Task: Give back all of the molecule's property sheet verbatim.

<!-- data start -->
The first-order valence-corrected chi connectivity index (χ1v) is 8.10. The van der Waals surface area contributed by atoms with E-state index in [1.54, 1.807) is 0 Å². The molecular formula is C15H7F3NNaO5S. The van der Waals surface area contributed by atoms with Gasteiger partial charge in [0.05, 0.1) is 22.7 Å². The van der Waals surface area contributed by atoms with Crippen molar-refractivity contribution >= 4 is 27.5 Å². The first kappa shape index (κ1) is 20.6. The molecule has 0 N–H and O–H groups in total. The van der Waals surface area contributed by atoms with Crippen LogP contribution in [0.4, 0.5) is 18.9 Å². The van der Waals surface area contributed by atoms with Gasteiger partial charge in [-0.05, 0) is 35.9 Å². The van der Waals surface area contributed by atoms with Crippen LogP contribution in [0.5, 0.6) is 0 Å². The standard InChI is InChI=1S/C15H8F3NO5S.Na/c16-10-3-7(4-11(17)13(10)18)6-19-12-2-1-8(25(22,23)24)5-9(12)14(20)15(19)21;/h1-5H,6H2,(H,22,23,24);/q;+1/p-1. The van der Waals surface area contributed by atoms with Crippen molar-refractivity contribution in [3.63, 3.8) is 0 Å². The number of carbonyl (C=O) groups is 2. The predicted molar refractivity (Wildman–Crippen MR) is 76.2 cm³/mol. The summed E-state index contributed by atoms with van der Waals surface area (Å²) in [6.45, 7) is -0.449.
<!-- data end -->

The first-order valence-corrected chi connectivity index (χ1v) is 8.10. The van der Waals surface area contributed by atoms with E-state index in [1.54, 1.807) is 0 Å². The molecular formula is C15H7F3NNaO5S. The van der Waals surface area contributed by atoms with Gasteiger partial charge in [0.05, 0.1) is 22.7 Å². The van der Waals surface area contributed by atoms with Crippen molar-refractivity contribution >= 4 is 27.5 Å². The first kappa shape index (κ1) is 20.6. The molecule has 0 N–H and O–H groups in total. The van der Waals surface area contributed by atoms with Crippen LogP contribution in [0.4, 0.5) is 18.9 Å². The van der Waals surface area contributed by atoms with Gasteiger partial charge in [-0.05, 0) is 35.9 Å². The van der Waals surface area contributed by atoms with Crippen LogP contribution in [0.5, 0.6) is 0 Å². The standard InChI is InChI=1S/C15H8F3NO5S.Na/c16-10-3-7(4-11(17)13(10)18)6-19-12-2-1-8(25(22,23)24)5-9(12)14(20)15(19)21;/h1-5H,6H2,(H,22,23,24);/q;+1/p-1. The van der Waals surface area contributed by atoms with Crippen molar-refractivity contribution in [3.63, 3.8) is 0 Å². The number of carbonyl (C=O) groups is 2. The predicted molar refractivity (Wildman–Crippen MR) is 76.2 cm³/mol. The summed E-state index contributed by atoms with van der Waals surface area (Å²) in [6.45, 7) is -0.449.